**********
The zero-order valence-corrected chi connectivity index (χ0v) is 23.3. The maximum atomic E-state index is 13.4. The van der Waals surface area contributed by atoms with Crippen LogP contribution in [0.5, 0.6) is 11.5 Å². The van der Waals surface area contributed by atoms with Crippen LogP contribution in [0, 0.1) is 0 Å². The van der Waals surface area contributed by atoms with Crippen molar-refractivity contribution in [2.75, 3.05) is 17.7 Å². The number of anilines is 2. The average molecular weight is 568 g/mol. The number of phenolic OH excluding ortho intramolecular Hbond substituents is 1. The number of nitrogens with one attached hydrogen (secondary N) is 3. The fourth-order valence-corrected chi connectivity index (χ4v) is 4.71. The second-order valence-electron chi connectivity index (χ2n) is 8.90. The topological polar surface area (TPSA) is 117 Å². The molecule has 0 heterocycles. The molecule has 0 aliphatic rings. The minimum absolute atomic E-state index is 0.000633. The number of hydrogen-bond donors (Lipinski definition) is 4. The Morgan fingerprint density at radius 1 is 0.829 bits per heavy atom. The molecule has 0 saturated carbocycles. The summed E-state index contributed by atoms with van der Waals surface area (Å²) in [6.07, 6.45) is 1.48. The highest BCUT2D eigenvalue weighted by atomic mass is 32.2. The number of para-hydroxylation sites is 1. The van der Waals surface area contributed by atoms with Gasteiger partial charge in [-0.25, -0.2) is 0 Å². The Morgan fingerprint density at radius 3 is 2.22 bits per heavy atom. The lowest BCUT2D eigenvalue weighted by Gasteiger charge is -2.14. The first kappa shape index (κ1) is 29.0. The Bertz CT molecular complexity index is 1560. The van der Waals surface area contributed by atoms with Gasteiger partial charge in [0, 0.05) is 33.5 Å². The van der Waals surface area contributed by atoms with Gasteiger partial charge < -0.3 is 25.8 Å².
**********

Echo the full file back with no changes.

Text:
The zero-order valence-corrected chi connectivity index (χ0v) is 23.3. The maximum atomic E-state index is 13.4. The van der Waals surface area contributed by atoms with Crippen LogP contribution in [0.5, 0.6) is 11.5 Å². The van der Waals surface area contributed by atoms with Crippen LogP contribution in [0, 0.1) is 0 Å². The van der Waals surface area contributed by atoms with Crippen molar-refractivity contribution in [2.75, 3.05) is 17.7 Å². The number of anilines is 2. The average molecular weight is 568 g/mol. The number of phenolic OH excluding ortho intramolecular Hbond substituents is 1. The number of nitrogens with one attached hydrogen (secondary N) is 3. The fourth-order valence-corrected chi connectivity index (χ4v) is 4.71. The second-order valence-electron chi connectivity index (χ2n) is 8.90. The topological polar surface area (TPSA) is 117 Å². The molecule has 0 heterocycles. The molecule has 0 aliphatic rings. The minimum absolute atomic E-state index is 0.000633. The number of hydrogen-bond donors (Lipinski definition) is 4. The Morgan fingerprint density at radius 1 is 0.829 bits per heavy atom. The molecule has 0 saturated carbocycles. The summed E-state index contributed by atoms with van der Waals surface area (Å²) in [6.07, 6.45) is 1.48. The highest BCUT2D eigenvalue weighted by atomic mass is 32.2. The number of para-hydroxylation sites is 1. The van der Waals surface area contributed by atoms with Gasteiger partial charge in [-0.25, -0.2) is 0 Å². The Morgan fingerprint density at radius 3 is 2.22 bits per heavy atom. The lowest BCUT2D eigenvalue weighted by Gasteiger charge is -2.14. The first kappa shape index (κ1) is 29.0. The Bertz CT molecular complexity index is 1560. The van der Waals surface area contributed by atoms with Gasteiger partial charge in [0, 0.05) is 33.5 Å². The van der Waals surface area contributed by atoms with Gasteiger partial charge < -0.3 is 25.8 Å².